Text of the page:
In his 1960 novel A Kind of Loving, Stan Barstow (1928-2011) introduces us to Vic Brown, a young man of 20 from a mining family in the fictional town of Cressley in Yorkshire. He is infatuated with Ingrid, a pretty 18-year-old typist in the engineering works where Vic is a draughtsman.
They do go out together, Ingrid seemingly having had her eye on him for some time, but Vic’s infatuation soon fizzles out and he finds there is nothing left, not even friendship or liking. By then, however, Ingrid is pregnant, and he ‘has to’ marry her, as we used to say. Ingrid has a miscarriage, and the novel ends with Vic coming to terms with his lacklustre marriage, hoping that he and she might find ‘a kind of loving’ to carry them through.
A sense of time and place
The strength of characterisation, the compelling writing and the confident narrative make A Kind Of Loving very much more than a document of social realism, a category into which it is sometimes slotted.
But the social and topographical background is so vividly and effortlessly created that a sense of the time and the place seeps into the reader.
We become immersed in the era of town brass bands, dance halls like the Gala Rooms, the journeys to work on buses, reeking of pipe and cigarette smoke and decorated with posters declaring ‘No Spitting’. Front rooms kept for best, freezing bedrooms, cold feet hitting the lino in the morning. Shops closing for the dinner hour. Half-day closing on Wednesdays. Armstrong Siddeley cars and Morris vans, gramophones and vinyl records, few private telephones, dates arranged and broken through the medium of notes and letters in a style of communication closer to Jane Austen’s time than to the present day.
And of course, the social attitudes of the late 1950s and 1960s inform the trajectory of the story. The so-called ‘sexual revolution’ was a million miles away from many communities. Respectable girls didn’t have sex before marriage, and to become pregnant out of wedlock was shameful. If a boy ‘got a girl into trouble’, he was expected to marry her.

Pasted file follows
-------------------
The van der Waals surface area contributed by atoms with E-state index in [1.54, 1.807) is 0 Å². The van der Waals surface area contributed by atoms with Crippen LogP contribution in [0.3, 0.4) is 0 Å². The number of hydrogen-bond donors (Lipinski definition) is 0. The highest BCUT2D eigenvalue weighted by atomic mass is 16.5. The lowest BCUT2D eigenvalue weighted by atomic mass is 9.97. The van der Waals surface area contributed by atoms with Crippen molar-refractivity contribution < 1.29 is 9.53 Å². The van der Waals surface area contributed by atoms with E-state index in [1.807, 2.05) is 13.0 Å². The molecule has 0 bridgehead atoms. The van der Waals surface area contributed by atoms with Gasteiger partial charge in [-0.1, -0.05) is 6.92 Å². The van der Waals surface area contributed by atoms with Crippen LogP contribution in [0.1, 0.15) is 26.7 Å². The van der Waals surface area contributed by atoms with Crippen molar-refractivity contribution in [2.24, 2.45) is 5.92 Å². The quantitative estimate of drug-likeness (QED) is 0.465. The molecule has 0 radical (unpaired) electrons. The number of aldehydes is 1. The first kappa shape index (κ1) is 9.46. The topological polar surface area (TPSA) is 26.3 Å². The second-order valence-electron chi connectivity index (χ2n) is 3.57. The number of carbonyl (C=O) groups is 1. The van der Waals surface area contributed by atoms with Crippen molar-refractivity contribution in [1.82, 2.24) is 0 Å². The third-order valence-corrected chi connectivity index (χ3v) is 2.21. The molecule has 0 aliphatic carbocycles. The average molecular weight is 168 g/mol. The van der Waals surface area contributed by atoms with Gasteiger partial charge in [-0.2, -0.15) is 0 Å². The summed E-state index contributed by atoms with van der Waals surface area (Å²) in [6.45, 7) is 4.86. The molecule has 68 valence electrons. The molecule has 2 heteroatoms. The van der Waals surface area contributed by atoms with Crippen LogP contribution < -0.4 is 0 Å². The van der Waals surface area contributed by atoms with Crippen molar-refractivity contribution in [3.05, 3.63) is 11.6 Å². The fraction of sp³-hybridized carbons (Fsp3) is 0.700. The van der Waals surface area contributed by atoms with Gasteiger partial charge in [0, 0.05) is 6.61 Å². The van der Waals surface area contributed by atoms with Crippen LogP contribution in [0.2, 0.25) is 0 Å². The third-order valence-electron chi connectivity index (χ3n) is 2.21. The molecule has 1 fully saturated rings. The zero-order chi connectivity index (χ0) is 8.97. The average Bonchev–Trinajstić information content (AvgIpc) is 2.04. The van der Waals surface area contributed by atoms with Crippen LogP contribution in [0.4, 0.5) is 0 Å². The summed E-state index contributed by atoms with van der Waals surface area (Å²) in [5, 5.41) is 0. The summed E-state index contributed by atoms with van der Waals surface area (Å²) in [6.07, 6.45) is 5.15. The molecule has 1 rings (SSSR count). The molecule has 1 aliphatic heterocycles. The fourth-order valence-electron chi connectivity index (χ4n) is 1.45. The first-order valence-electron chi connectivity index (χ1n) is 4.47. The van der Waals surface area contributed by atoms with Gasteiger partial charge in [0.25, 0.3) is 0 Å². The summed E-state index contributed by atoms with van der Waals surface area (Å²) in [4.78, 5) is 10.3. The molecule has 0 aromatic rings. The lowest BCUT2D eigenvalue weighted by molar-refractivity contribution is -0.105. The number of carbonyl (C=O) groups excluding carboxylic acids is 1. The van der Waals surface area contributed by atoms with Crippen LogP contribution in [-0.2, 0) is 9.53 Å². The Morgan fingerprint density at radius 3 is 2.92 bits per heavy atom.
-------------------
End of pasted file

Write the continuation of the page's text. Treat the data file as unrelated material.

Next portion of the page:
Story of my life
The tone of the narration draws you in straight away. The mixture of the historic present tense and vernacular expressions make the the story leap off the page.
The first few pages of the novel describe Vic’s sister Christine’s wedding, on Boxing Day 1957 (a day memorable also for marking the moment when Vic decides to do something about Ingrid, rather than just ‘gawp at her like a lovesick cow’).
The wedding is a tour de force setpiece. Family politics and relationships are nailed — the house bursting at the seams with relatives who had to be asked to stay, the young twin cousins,’proper horrors’, who have to be bridesmaids or their mother Auntie Agnes would take offence. Auntie Agnes takes the huff in any case and storms off, assuming that the father’s wedding speech about not bearing family grudges applies to her.
The hints about it being time that Vic got married himself, his studious younger brother Jim sliding Philosophy from Plato to the Present Day into his pocket for light relief from the celebration, the ongoing argument between Vic’s parents about his mother’s insistence on having the reception in the ‘best hotel in Cressley’ in spite of them not being posh and his father only being a miner are all enjoyably recognisable in spirit and tone.
Then there’s the extended reception ‘after-party’ back at the house with chairs borrowed from the neighbours, who have to be asked in as well, and finally there’s Uncle George, the irresistible card who will keep any party going (every family has one) playing the piano while Vic’s dad plays his trombone, hits a high note and breaks a light bulb.
The emotional honesty and engaging candour of Vic’s story means that you want to like him, but re-reading the novel after many years, I find him far less appealing than I did as a teenage reader.
It’s hard not to be critical of his attitude to women. He calls them all ‘bints’ or ‘tarts’, terms which may not have been meant in a derogatory way but which cannot be excused as universal usage of the time as I doubt if, for example, David, Vic’s teacher brother-in-law, would use the same expressions.